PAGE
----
If they had paid for it they would have asserted they were either the “lender” (i.e., the party who loaned money to the party from whom they are seeking collection) or the holder in due course i.e., a  third party who purchased the original note and mortgage for good value, in good faith and without any knowledge of the maker’s defenses). Notice I didn’t use the word “borrower” for that. The maker is liable to a party with HDC status regardless fo whether or not the maker was or was not a borrower.

“Banks” don’t claim to be the lender because that would entitle the “borrower” to raise defenses. They don’t claim HDC status because they would need to prove payment for the purchase of the paper instrument (i.e., the note). But the banks have succeeded in getting most courts to ERRONEOUSLY treat the “banks” as having HDC status, thus blocking the borrower’s defenses entirely. Thus the maker is left liable to non-creditors even if the same person as borrower also remains liable to whoever actually gave him/her the loan of money. And in the course of those actions most homeowners lose their home to imposters.

All of this is true, as I said, in every state including Florida. It is true not because I say it is true or even that it is entirely logical. It is true because of current state statutes in which the UCC was used as a template. And it is true because of centuries of common law in which the current law was refined and molded for an efficient marketplace. But what is also true is that law judges are the product of law school, in which they either skipped or slept through the class on Bills and Notes.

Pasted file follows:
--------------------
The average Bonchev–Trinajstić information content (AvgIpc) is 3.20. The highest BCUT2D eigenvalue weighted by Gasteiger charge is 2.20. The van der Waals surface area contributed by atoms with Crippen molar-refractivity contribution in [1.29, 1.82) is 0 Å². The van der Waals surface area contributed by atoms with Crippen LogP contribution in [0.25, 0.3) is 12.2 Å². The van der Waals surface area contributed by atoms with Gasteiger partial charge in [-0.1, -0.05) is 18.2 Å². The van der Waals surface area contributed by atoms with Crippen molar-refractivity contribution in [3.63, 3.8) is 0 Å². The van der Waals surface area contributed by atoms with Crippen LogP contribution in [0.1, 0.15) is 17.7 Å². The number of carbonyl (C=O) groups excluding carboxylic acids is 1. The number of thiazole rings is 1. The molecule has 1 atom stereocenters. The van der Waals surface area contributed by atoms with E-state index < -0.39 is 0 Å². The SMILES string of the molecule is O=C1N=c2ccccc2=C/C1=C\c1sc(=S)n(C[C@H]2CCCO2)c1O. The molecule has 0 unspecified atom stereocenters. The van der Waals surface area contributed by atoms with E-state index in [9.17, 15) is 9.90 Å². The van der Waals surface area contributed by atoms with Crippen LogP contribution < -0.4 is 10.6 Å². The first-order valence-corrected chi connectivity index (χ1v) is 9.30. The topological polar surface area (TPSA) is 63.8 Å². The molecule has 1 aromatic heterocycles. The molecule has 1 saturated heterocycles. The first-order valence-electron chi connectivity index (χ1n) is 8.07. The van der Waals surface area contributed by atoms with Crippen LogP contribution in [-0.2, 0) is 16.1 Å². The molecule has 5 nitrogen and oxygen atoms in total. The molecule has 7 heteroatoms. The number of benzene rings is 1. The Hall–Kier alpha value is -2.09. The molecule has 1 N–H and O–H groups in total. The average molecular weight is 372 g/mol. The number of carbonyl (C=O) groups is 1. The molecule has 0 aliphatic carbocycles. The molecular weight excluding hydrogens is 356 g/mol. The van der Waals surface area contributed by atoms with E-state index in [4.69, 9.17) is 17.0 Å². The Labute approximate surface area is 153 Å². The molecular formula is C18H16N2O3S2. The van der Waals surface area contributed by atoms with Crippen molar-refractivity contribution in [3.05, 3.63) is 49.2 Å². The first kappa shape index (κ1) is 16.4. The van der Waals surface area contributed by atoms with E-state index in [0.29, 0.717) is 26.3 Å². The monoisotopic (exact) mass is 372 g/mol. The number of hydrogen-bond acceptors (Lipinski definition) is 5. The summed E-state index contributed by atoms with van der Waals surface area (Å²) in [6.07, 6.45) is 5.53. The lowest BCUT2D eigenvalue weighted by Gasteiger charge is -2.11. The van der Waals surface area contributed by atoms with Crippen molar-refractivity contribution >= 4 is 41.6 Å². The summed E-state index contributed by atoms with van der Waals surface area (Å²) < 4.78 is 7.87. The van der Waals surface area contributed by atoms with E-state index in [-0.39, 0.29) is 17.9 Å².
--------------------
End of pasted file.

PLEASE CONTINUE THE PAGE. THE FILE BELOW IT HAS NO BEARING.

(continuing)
FAMILIARITY IS BREEDING CONTEMPT IN THE COURTS

Business Records Exception On Shaky Ground: The main point is foundation: the affidavit or testimony by the robo-witness must show that the company he works for is in fact the servicer of the loan, as authorized by the owner of the debt, and that he/she has actual knowledge of the procedures and posting policies of the servicer and the owner of the debt. I would add that this “corporate representative” must show that he/she and the “servicer” is authorized to speak for, and thus appear for the foreclosing party.

see http://www.newyorklawjournal.com/home/id=1202770275522/Casting-Doubt-on-Validity-of-Servicer-Affidavits-in-Foreclosure-Litigation?mcode=1202615326010&curindex=0&slreturn=20160925141040

Hearsay is always excluded from evidence — at least when it is ruled as hearsay. A document is hearsay in nearly all instances and thus may not be introduced into evidence — unless it satisfies the elements of a exception to the hearsay rule of exclusion.

In foreclosures the main hearsay event arises from the fact that no creditor appears in court. It is virtually always a company that claims to be a servicer for the owner of the debt, but the situation is nearly always opaque as to the identity of the owner of the debt who they say authorized them as servicer.